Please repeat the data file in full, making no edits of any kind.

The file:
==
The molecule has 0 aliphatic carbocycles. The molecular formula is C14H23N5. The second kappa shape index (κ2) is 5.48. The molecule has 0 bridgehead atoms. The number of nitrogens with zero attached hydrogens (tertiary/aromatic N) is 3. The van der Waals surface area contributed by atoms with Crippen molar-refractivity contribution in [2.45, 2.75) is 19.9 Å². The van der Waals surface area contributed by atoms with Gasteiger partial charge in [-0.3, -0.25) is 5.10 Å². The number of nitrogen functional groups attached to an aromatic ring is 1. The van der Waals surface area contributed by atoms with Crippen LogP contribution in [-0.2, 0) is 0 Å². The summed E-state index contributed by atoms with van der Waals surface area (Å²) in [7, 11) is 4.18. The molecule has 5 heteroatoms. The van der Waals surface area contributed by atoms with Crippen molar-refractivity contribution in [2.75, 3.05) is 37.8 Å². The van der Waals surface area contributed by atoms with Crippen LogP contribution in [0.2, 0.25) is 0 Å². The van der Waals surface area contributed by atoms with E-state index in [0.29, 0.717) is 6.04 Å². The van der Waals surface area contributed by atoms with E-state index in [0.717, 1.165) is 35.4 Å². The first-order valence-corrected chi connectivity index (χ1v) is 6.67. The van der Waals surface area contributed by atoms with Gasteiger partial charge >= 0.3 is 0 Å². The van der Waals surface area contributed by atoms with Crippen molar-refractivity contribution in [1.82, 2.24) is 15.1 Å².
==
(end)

The molecule has 0 aliphatic carbocycles. The molecular formula is C14H23N5. The second kappa shape index (κ2) is 5.48. The molecule has 0 bridgehead atoms. The number of nitrogens with zero attached hydrogens (tertiary/aromatic N) is 3. The van der Waals surface area contributed by atoms with Crippen molar-refractivity contribution in [2.45, 2.75) is 19.9 Å². The van der Waals surface area contributed by atoms with Gasteiger partial charge in [-0.3, -0.25) is 5.10 Å². The number of nitrogen functional groups attached to an aromatic ring is 1. The van der Waals surface area contributed by atoms with Crippen LogP contribution in [-0.2, 0) is 0 Å². The summed E-state index contributed by atoms with van der Waals surface area (Å²) in [7, 11) is 4.18. The molecule has 5 heteroatoms. The van der Waals surface area contributed by atoms with Crippen molar-refractivity contribution in [2.75, 3.05) is 37.8 Å². The van der Waals surface area contributed by atoms with Crippen LogP contribution in [0.2, 0.25) is 0 Å². The van der Waals surface area contributed by atoms with E-state index in [0.29, 0.717) is 6.04 Å². The van der Waals surface area contributed by atoms with E-state index in [0.717, 1.165) is 35.4 Å². The first-order valence-corrected chi connectivity index (χ1v) is 6.67. The van der Waals surface area contributed by atoms with Gasteiger partial charge >= 0.3 is 0 Å². The van der Waals surface area contributed by atoms with Crippen molar-refractivity contribution in [1.82, 2.24) is 15.1 Å².